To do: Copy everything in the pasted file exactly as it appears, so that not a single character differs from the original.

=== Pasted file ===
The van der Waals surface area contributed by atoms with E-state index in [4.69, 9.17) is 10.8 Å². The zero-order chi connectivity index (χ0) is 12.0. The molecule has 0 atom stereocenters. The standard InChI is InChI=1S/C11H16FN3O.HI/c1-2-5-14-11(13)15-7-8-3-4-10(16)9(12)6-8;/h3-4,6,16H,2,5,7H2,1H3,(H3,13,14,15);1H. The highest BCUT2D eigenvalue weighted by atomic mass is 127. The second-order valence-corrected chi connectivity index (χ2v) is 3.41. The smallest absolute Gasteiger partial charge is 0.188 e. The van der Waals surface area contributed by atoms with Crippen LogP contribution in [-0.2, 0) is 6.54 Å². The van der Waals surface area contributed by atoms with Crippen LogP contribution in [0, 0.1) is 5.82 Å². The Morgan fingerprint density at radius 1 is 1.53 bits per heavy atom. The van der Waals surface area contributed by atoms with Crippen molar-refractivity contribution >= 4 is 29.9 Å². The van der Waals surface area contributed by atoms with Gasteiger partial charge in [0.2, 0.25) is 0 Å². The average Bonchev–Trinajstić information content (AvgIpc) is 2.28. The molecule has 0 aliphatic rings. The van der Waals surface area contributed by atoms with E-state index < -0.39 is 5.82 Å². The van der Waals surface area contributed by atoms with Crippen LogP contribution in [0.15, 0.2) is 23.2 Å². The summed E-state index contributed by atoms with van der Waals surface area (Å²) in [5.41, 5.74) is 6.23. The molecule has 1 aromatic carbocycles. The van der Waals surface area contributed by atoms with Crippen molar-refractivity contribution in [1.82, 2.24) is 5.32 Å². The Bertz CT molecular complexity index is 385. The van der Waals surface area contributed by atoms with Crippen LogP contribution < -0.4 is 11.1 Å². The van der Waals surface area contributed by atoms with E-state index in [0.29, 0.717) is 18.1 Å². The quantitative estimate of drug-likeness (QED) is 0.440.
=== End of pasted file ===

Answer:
The van der Waals surface area contributed by atoms with E-state index in [4.69, 9.17) is 10.8 Å². The zero-order chi connectivity index (χ0) is 12.0. The molecule has 0 atom stereocenters. The standard InChI is InChI=1S/C11H16FN3O.HI/c1-2-5-14-11(13)15-7-8-3-4-10(16)9(12)6-8;/h3-4,6,16H,2,5,7H2,1H3,(H3,13,14,15);1H. The highest BCUT2D eigenvalue weighted by atomic mass is 127. The second-order valence-corrected chi connectivity index (χ2v) is 3.41. The smallest absolute Gasteiger partial charge is 0.188 e. The van der Waals surface area contributed by atoms with Crippen LogP contribution in [-0.2, 0) is 6.54 Å². The van der Waals surface area contributed by atoms with Crippen LogP contribution in [0, 0.1) is 5.82 Å². The Morgan fingerprint density at radius 1 is 1.53 bits per heavy atom. The van der Waals surface area contributed by atoms with Crippen molar-refractivity contribution >= 4 is 29.9 Å². The van der Waals surface area contributed by atoms with Gasteiger partial charge in [0.2, 0.25) is 0 Å². The average Bonchev–Trinajstić information content (AvgIpc) is 2.28. The molecule has 0 aliphatic rings. The van der Waals surface area contributed by atoms with E-state index < -0.39 is 5.82 Å². The van der Waals surface area contributed by atoms with Crippen LogP contribution in [0.15, 0.2) is 23.2 Å². The summed E-state index contributed by atoms with van der Waals surface area (Å²) in [5.41, 5.74) is 6.23. The molecule has 1 aromatic carbocycles. The van der Waals surface area contributed by atoms with Crippen molar-refractivity contribution in [1.82, 2.24) is 5.32 Å². The Bertz CT molecular complexity index is 385. The van der Waals surface area contributed by atoms with Crippen LogP contribution < -0.4 is 11.1 Å². The van der Waals surface area contributed by atoms with E-state index in [0.29, 0.717) is 18.1 Å². The quantitative estimate of drug-likeness (QED) is 0.440.